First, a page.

There is "zero chance" of a successful coup against Jeremy Corbyn, Labour's new deputy leader said - despite conceding significant policy differences with him on key issues.
Tom Watson said the left-winger was putting together a "broad based" shadow cabinet and urged moderate colleagues to respect the "huge mandate" provided by his convincing leadership contest win.
But he accepted there were crucial areas - such as the new leader's opposition to the renewal of the Trident nuclear deterrent and his approach to Nato - where compromise would have to be sought.
Mr Corbyn was declared Ed Miliband's successor on Saturday on the back of a surge of support from activists that saw him attract a massive 59.5% of votes - topping the ballot among party members as well as trade unionists and new supporters.
The immediate resignations of a string of senior figures who declared themselves unable to serve in his top team swiftly underlined the task he faced uniting the party behind his anti-war and anti-austerity platform.
Senior party veterans such as Peter Mandelson and David Blunkett were among those warning that the party risked becoming unelectable without action to temper the new leader's radical mandate.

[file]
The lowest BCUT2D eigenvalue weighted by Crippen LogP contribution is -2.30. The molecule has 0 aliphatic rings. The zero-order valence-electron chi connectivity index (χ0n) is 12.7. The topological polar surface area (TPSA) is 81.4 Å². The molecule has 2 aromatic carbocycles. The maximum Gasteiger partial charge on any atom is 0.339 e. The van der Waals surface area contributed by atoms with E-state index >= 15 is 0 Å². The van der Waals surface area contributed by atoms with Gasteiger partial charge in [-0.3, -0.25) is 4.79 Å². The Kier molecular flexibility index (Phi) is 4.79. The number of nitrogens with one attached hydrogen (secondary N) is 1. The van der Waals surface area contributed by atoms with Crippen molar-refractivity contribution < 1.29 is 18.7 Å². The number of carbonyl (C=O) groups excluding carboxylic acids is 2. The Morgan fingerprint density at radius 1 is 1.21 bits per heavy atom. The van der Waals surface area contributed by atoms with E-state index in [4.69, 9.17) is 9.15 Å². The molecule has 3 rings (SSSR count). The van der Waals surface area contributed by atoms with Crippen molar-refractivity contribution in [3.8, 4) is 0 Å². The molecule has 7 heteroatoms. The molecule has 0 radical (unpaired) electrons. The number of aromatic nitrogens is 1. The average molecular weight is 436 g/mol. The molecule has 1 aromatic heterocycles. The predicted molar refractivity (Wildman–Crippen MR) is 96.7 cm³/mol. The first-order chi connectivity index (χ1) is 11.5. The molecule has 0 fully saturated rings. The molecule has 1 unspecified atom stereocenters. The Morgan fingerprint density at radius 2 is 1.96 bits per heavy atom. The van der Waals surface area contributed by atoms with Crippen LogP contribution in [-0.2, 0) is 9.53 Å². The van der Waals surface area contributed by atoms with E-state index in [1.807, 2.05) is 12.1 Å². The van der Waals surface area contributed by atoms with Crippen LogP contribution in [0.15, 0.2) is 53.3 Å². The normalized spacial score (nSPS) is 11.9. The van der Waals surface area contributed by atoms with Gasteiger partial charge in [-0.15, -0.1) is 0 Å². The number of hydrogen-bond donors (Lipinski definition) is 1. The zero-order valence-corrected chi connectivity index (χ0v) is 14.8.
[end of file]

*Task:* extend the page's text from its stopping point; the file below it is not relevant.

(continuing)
Mr Watson - appearing on BBC1's Andrew Marr Show in place of the leader, who pulled out to concentrate on shaping his new team - said he understood the concerns of moderate colleagues about the seismic political shift.
"He wants to build a broad-based party, he wants a front bench that represents all the talents and all the views," he said.
"So I say to colleagues: watch this space, respect the mandate he has been given from our members, try to unify and let's try and get an exciting programme for 2020.
Asked about reports of behind-the-scenes moves to oust Mr Corbyn, he insisted: "There is zero chance of that happening; Labour Party members will not accept that."
In a signal of the potentially divisive battles to come Mr Watson - seen as a crucial linchpin in securing party unity - accepted that he and many other MPs backed the renewal of Trident.
"There are different views. Nobody wants to live in a nuclear world but it's how you disarm," he said.
"I think the deterrent has kept the peace in the world for half a century and I hope we can have that debate in the party".
He claimed there was no "massive disagreement" on Nato membership - but conceded he didn't know "precisely what Jeremy's position" was and hoped to "convince him of the merits".
"What I have read in the papers is that he actually understands that Nato needs to exist, he respects the views of many party MPs and members on this but he wants to make sure it doesn't expand eastwards.
"These things have got to be worked out."
"I aim to convince him of the merits of Nato. It was created by one of Labour's greatest ever foreign secretaries, Ernest Bevin, because his generation came through the Second World War and wanted to keep the peace."